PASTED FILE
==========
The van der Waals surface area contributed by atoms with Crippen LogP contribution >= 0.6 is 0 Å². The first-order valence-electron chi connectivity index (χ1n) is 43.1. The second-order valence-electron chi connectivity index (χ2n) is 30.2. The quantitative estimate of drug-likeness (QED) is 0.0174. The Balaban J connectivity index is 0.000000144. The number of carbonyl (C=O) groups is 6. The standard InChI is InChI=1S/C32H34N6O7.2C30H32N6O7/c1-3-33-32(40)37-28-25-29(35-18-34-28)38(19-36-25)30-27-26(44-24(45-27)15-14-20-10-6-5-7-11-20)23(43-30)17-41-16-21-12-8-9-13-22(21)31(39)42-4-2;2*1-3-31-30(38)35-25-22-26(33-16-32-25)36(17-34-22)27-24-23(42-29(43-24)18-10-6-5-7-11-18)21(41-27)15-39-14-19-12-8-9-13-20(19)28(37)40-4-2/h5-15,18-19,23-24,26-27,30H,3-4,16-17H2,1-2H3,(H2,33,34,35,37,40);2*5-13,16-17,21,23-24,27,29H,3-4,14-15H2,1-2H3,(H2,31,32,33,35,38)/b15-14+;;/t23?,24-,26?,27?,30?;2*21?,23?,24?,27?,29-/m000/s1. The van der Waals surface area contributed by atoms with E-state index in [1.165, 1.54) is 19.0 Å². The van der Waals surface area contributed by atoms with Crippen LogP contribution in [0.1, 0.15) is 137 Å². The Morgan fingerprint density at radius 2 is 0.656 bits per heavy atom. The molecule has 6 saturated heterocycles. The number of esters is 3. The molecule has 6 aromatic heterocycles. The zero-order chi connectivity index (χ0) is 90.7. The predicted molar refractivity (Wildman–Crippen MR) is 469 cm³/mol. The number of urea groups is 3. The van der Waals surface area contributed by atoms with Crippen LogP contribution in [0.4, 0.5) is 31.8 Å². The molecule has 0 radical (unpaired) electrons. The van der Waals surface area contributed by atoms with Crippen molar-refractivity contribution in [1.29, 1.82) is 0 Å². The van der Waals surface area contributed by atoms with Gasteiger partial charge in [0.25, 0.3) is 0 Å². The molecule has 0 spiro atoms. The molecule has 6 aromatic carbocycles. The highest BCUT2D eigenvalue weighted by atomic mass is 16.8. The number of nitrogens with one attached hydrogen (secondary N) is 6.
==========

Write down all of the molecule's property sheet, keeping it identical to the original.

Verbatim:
The van der Waals surface area contributed by atoms with Crippen LogP contribution >= 0.6 is 0 Å². The first-order valence-electron chi connectivity index (χ1n) is 43.1. The second-order valence-electron chi connectivity index (χ2n) is 30.2. The quantitative estimate of drug-likeness (QED) is 0.0174. The Balaban J connectivity index is 0.000000144. The number of carbonyl (C=O) groups is 6. The standard InChI is InChI=1S/C32H34N6O7.2C30H32N6O7/c1-3-33-32(40)37-28-25-29(35-18-34-28)38(19-36-25)30-27-26(44-24(45-27)15-14-20-10-6-5-7-11-20)23(43-30)17-41-16-21-12-8-9-13-22(21)31(39)42-4-2;2*1-3-31-30(38)35-25-22-26(33-16-32-25)36(17-34-22)27-24-23(42-29(43-24)18-10-6-5-7-11-18)21(41-27)15-39-14-19-12-8-9-13-20(19)28(37)40-4-2/h5-15,18-19,23-24,26-27,30H,3-4,16-17H2,1-2H3,(H2,33,34,35,37,40);2*5-13,16-17,21,23-24,27,29H,3-4,14-15H2,1-2H3,(H2,31,32,33,35,38)/b15-14+;;/t23?,24-,26?,27?,30?;2*21?,23?,24?,27?,29-/m000/s1. The van der Waals surface area contributed by atoms with E-state index in [1.165, 1.54) is 19.0 Å². The van der Waals surface area contributed by atoms with Crippen LogP contribution in [0.1, 0.15) is 137 Å². The Morgan fingerprint density at radius 2 is 0.656 bits per heavy atom. The molecule has 6 saturated heterocycles. The number of esters is 3. The molecule has 6 aromatic heterocycles. The zero-order chi connectivity index (χ0) is 90.7. The predicted molar refractivity (Wildman–Crippen MR) is 469 cm³/mol. The number of urea groups is 3. The van der Waals surface area contributed by atoms with Crippen LogP contribution in [0.4, 0.5) is 31.8 Å². The molecule has 0 radical (unpaired) electrons. The van der Waals surface area contributed by atoms with Crippen molar-refractivity contribution in [1.29, 1.82) is 0 Å². The van der Waals surface area contributed by atoms with Gasteiger partial charge in [0.25, 0.3) is 0 Å². The molecule has 0 spiro atoms. The molecule has 6 aromatic carbocycles. The highest BCUT2D eigenvalue weighted by atomic mass is 16.8. The number of nitrogens with one attached hydrogen (secondary N) is 6.